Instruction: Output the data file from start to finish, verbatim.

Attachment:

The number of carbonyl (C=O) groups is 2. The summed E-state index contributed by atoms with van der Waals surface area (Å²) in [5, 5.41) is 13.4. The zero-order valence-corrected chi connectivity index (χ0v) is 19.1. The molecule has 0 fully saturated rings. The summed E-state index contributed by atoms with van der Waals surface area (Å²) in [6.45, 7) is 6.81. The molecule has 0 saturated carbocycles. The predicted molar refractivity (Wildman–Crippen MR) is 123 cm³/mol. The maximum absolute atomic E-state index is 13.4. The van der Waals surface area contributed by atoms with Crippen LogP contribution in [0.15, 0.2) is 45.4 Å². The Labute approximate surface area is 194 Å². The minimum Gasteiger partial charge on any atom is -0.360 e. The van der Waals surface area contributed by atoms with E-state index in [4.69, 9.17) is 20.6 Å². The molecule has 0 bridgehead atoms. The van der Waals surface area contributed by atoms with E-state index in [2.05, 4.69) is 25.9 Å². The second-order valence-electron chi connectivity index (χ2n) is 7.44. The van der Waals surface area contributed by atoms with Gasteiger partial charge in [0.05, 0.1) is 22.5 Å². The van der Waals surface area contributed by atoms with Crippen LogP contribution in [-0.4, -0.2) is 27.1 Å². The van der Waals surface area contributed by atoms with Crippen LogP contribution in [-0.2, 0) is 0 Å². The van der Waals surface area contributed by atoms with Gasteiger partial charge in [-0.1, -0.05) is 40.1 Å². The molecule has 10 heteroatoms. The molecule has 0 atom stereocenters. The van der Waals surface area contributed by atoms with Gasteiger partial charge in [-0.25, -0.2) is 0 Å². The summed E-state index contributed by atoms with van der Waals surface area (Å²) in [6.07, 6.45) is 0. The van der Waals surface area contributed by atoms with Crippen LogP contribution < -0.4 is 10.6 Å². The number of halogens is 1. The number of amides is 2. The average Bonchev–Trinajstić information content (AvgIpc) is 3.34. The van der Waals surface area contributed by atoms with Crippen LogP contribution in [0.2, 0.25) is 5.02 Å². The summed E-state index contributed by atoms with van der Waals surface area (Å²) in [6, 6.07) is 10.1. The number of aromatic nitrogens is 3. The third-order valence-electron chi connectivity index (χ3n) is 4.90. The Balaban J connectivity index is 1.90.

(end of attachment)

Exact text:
The number of carbonyl (C=O) groups is 2. The summed E-state index contributed by atoms with van der Waals surface area (Å²) in [5, 5.41) is 13.4. The zero-order valence-corrected chi connectivity index (χ0v) is 19.1. The molecule has 0 fully saturated rings. The summed E-state index contributed by atoms with van der Waals surface area (Å²) in [6.45, 7) is 6.81. The molecule has 0 saturated carbocycles. The predicted molar refractivity (Wildman–Crippen MR) is 123 cm³/mol. The maximum absolute atomic E-state index is 13.4. The van der Waals surface area contributed by atoms with Crippen LogP contribution in [0.15, 0.2) is 45.4 Å². The Labute approximate surface area is 194 Å². The minimum Gasteiger partial charge on any atom is -0.360 e. The van der Waals surface area contributed by atoms with E-state index in [4.69, 9.17) is 20.6 Å². The molecule has 0 bridgehead atoms. The van der Waals surface area contributed by atoms with E-state index in [2.05, 4.69) is 25.9 Å². The second-order valence-electron chi connectivity index (χ2n) is 7.44. The van der Waals surface area contributed by atoms with Gasteiger partial charge in [0.05, 0.1) is 22.5 Å². The van der Waals surface area contributed by atoms with Crippen LogP contribution in [-0.4, -0.2) is 27.1 Å². The van der Waals surface area contributed by atoms with Crippen LogP contribution in [-0.2, 0) is 0 Å². The van der Waals surface area contributed by atoms with Gasteiger partial charge in [-0.1, -0.05) is 40.1 Å². The molecule has 10 heteroatoms. The molecule has 0 atom stereocenters. The van der Waals surface area contributed by atoms with Gasteiger partial charge in [-0.25, -0.2) is 0 Å². The summed E-state index contributed by atoms with van der Waals surface area (Å²) in [6.07, 6.45) is 0. The van der Waals surface area contributed by atoms with Crippen LogP contribution < -0.4 is 10.6 Å². The number of halogens is 1. The number of amides is 2. The average Bonchev–Trinajstić information content (AvgIpc) is 3.34. The van der Waals surface area contributed by atoms with Crippen LogP contribution in [0.2, 0.25) is 5.02 Å². The summed E-state index contributed by atoms with van der Waals surface area (Å²) in [6, 6.07) is 10.1. The number of aromatic nitrogens is 3. The third-order valence-electron chi connectivity index (χ3n) is 4.90. The Balaban J connectivity index is 1.90.